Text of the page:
How Much Does Re-shafting Golf Clubs Cost?


Written by:  Howmuchisit.org Staff
Last Updated:  August 8, 2018

Re-shafting a golf club is the process of removing the old shaft and replacing it with a newer one.  Golfers may often have this process done if they want a new shaft or the previous one broke. Installing a new shaft can be a time-consuming process for many golfers, and this is one of the main reasons that most turn to a professional.

The cost of re-shafting a golf club will depend on the number of clubs, the type of materials, as well as the professional that is doing the job.

GOLF01 by SergioDJT, on Flickr
GOLF01” (CC BY 2.0) by SergioDJT

How much does reshafting golf clubs cost?

Depending on the quality of the shaft, the cost can be anywhere from $15 to as much as $150 per club.  If the shaft is a higher name brand shaft, it is going to be near the higher end, while a lesser known brand can be toward the lower end.  Materials will also play a role.  Steel shafts will be about 10 to 20+ percent cheaper than graphite.  Most re-shafting jobs, however, are going to be in the $15 to $45 price range per club.  For instance, if you were to have Titleist reshaft a club, it could average close to $110 per club, minus the shipping.

For example, the online golf store, GolfWorks.com, can perform a reshafting for $19.95.  Another local golf club shop located in Indiana charges $27 to $34 per club.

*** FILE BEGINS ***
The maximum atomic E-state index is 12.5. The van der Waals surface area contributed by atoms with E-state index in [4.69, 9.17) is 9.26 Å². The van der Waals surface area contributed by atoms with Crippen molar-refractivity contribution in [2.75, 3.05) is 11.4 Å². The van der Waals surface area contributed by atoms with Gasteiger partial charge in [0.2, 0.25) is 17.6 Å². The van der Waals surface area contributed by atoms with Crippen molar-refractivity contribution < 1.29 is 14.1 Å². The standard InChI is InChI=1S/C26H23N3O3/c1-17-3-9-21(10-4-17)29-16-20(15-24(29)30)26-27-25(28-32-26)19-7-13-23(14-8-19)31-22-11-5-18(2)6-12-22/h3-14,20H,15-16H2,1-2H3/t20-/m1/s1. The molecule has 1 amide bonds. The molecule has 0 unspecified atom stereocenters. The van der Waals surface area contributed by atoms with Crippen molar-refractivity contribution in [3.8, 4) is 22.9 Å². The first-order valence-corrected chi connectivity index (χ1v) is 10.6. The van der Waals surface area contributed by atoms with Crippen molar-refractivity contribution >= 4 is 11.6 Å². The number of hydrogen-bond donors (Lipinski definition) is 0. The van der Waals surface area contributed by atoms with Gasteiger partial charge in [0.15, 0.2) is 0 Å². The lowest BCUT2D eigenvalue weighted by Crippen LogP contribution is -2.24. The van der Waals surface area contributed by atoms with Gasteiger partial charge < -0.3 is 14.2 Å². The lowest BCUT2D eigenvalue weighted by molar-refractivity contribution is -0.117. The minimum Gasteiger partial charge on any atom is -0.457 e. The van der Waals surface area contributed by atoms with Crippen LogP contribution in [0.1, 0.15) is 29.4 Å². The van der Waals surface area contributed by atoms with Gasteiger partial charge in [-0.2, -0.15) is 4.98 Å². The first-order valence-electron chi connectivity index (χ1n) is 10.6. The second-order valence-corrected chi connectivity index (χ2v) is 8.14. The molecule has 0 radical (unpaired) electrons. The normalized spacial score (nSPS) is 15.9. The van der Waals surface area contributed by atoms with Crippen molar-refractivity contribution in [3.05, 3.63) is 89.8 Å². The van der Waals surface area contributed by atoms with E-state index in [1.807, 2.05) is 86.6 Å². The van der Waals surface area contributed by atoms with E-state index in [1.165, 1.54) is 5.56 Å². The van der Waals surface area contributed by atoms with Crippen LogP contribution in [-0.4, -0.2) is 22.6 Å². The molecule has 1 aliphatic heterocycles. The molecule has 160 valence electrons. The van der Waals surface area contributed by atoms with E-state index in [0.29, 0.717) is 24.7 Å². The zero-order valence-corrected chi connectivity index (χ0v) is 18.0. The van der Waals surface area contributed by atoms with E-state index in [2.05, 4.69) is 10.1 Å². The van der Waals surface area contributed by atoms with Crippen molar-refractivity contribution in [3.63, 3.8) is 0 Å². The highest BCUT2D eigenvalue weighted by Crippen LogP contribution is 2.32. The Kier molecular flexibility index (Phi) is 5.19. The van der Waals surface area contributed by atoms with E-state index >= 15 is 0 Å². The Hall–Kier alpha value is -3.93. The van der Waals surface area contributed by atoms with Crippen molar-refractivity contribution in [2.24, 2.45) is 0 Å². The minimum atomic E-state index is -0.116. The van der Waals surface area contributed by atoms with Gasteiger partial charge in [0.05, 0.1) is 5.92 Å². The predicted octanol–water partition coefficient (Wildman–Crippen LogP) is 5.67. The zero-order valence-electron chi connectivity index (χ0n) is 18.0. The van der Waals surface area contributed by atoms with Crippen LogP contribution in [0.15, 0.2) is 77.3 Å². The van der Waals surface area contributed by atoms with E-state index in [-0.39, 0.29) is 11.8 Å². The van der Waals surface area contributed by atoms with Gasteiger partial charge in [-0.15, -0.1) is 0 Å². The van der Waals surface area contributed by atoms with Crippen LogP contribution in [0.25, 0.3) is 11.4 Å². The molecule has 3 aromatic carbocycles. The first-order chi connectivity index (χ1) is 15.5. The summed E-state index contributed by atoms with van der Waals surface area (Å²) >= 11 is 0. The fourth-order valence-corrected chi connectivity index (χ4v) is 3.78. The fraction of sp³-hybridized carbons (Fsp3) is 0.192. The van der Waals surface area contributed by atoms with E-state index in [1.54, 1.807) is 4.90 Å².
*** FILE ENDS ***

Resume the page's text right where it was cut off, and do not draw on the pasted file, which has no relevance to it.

According to the message board thread on GolfWRX.com, forum members claimed they had paid anywhere from $11 to as much as $17 per club.  They had also mentioned that most professional golf pro shops will be more than happy to give a discount to those who send their clubs in bulk.

Dick’s Sporting Goods will perform a reshaft on a set of eight clubs for $80.

Reshafting golf clubs overview

During the procedure, the older shafts on your iron or driver will be removed by heating the shaft with a heat gun.  Once the older shaft is removed, the undercarriage will be cleaned up with a sandpaper until it is shiny in appearance.  The newer shaft will be cut to size and applied to the golf club using an epoxy.

What are the extra costs?

Clubhouses may charge an additional fee to re-grip the clubs.  This process can range anywhere from $5 to $15.  Grips are going to vary in pricing.  Higher end grips are going to cost more than a lower end grip.  This is going to be all up to the user on what type of grip you want.

Clubs that require a special adapter such as a bore-thru head can cost an extra $5 to $20.

If doing the job yourself, tools such as the grips, dremel tool epoxy glue, tape and solvent will be needed in order to complete the job.

If you want the manufacturer to reshaft the club, then you will more than likely have to pay shipping fees both ways.  This cost will all depend on the number of clubs you ship.

How can I save money?

Consider trying to do a re-shaft on your own.  GolfGalaxy.com has a resource that shows you exactly how to re-shaft a club.  This can be an inexpensive way to replace it without the use of a professional.

If hiring a professional, consider talking with at least three to five clubhouses.  Take a look at their previous work if you are going to have them work with a higher quality shaft.

If more than one club is broken, bring them all in at once as a bulk discount can apply.

Consider the overall price.  Many experts will recommend that it is better to purchase a newer club rather than get the original club replaced.

If you are already a member of a golf club, check with them first as they may offer discounts to members.


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